This week, at European Utility Week, Itron was presented with an award to recognize our 20 years of service and membership in the DLMS user association. We are honored to receive this recognition and look forward to our continued collaboration with the organization.

Since its inception, the DLMS user association has grown to more than 300 members worldwide with over 1,200 DLMS/Companion Specification for Energy Metering (COSEM)-certified device types and several million compliant devices in the field.*

Itron has more than 40 certified DLMS/COSEM device types and supports many more from other vendors in its systems and solutions. Starting with very successful commercial and industrial meters, the support for DLMS/COSEM has since grown to domestic meter types, as the need for more complex metrological functionality and greater volumes of data has arisen.

Itron is committed to helping drive the strategic direction of the association and has benefitted from the credibility, significance and reputation the organization and standards have attained.

To learn more about the DLMS user association, visit www.dlms.com.

* The specifications of the DLMS UA are published as International and European Standards, allowing their global proliferation and recognition by utilities, governments and system integrators. Itron has been an instrumental player in introducing DLMS/COSEM to the U.S. market. With the support of other manufacturers and utilities, the DLMS/COSEM suite of standards have recently been published as American National Standards Institute standards, providing a credible pathway to interoperability for Public Utilities Commissions.


Natural Disasters and Technology for Resiliency

Itron recently released our report on utilities’ current state of disaster preparedness. As many of you have experienced or may already know, disasters seem to be inevitable and are happening with greater frequency. As a community of energy and water providers and suppliers, we have no choice but to prepare for what is coming. While utilities and consumers may feel like the biggest disaster is just around the corner – be it storms or floods, fires or cyber-attacks – the biggest disaster would be failing to prepare.

I found it interesting that when asked about the top barriers to deploying technology, utilities indicated “difficulty prioritizing what to invest in” (33%) and “regulations” (30%). The top investment priorities by utilities to respond to disasters were smart or advanced metering, remote disconnect devices, customer communications systems, outage detection and restoration.

Preparing for and responding to disasters may seem daunting, but thanks to advances in technology, the challenge is not insurmountable. In fact, technology has evolved to the point where it can:

  • Predict potential issues before forecasted disasters arrive
  • Enable greater grid awareness to understand the state of distribution systems
  • Spot and fix issues quickly before they create unsafe conditions—either for communities or utility crews
  • Reduce the need for truck rolls “post storm” to determine pockets of damage

Advanced technology options available to utilities are growing and Industrial Internet of Things (IIoT) applications are revolutionizing disaster prediction and response, thereby helping communities increase resiliency and safety during disasters, all while gaining insights that were previously unavailable.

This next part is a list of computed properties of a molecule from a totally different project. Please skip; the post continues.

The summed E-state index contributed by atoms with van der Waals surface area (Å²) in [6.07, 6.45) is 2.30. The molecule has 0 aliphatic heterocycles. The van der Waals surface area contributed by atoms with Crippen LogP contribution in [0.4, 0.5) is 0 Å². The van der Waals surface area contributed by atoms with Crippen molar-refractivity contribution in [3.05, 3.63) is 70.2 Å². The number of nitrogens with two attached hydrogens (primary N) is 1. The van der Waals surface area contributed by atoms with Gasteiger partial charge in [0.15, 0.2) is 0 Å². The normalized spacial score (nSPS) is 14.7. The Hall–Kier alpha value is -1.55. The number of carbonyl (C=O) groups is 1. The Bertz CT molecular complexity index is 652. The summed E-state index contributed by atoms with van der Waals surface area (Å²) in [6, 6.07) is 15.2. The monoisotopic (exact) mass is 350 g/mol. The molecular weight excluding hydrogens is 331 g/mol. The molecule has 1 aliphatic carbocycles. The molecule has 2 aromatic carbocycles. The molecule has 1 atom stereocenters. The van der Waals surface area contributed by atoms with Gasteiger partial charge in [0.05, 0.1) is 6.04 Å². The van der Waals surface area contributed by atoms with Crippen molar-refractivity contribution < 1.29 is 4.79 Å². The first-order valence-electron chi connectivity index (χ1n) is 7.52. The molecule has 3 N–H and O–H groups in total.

For example, a utility pole sensor can detect if a pole is down, which can lead to safety issues such as a fire. Knowing what poles are down and where is helpful with speeding restoration efforts and can increase response times to those that need attention. Similarly, line sensors can monitor for issues or hazardous situations on the distribution line. Monitoring solutions, such as voltage analysis and distribution transformer monitoring, can evaluate the health of devices on the grid to ensure they aren’t failing, which could create a potential safety issue.

Advanced line sensors in the network can enable utilities to anticipate where problems will develop with visibility into intermittent interference from vegetation, equipment not functioning properly, loose connections or heat buildup in the system. Being able to anticipate or detect where fires might occur, and where damage is detected in the system, allows the utility to de-energize systems and dispatch crews more effectively.

When an earthquake occurs, a natural gas leak can be a likely and dangerous outcome that utilities must be vigilant in monitoring and responding to. With methane detection technologies, a leak can be detected and crews can repair it before it becomes a hazardous situation.

Outage detection helps improve response times with real-time intelligence, allowing utilities to accurately understand the size and extent of an outage and what locations are impacted. This also helps with restoration by validating and continuously updating outage extents.

Smart meters—among one of utilities’ top investment priorities—can aid in natural disaster mitigation. With smart meters, utilities know instantly when the power is out, thanks to built-in intelligence, which can diagnose problems remotely and send an outage alert as soon as it happens.

I think Itron’s report shines a very bright spotlight on the priority of resiliency and the actions and investments that many U.S. utilities have already taken—they will likely pay off with the next flood, storm, wildfire, earthquake or ransomware attack. Infrastructures must be as future-proofed as possible to help alleviate damage from natural disasters and respond as effectively as possible once they hit.


Itron LAM Awarded for Innovation

More than ever, utilities and communities are looking for sustainable and efficient solutions to better serve their customers and conserve resources – and this want isn’t any different for Latin America.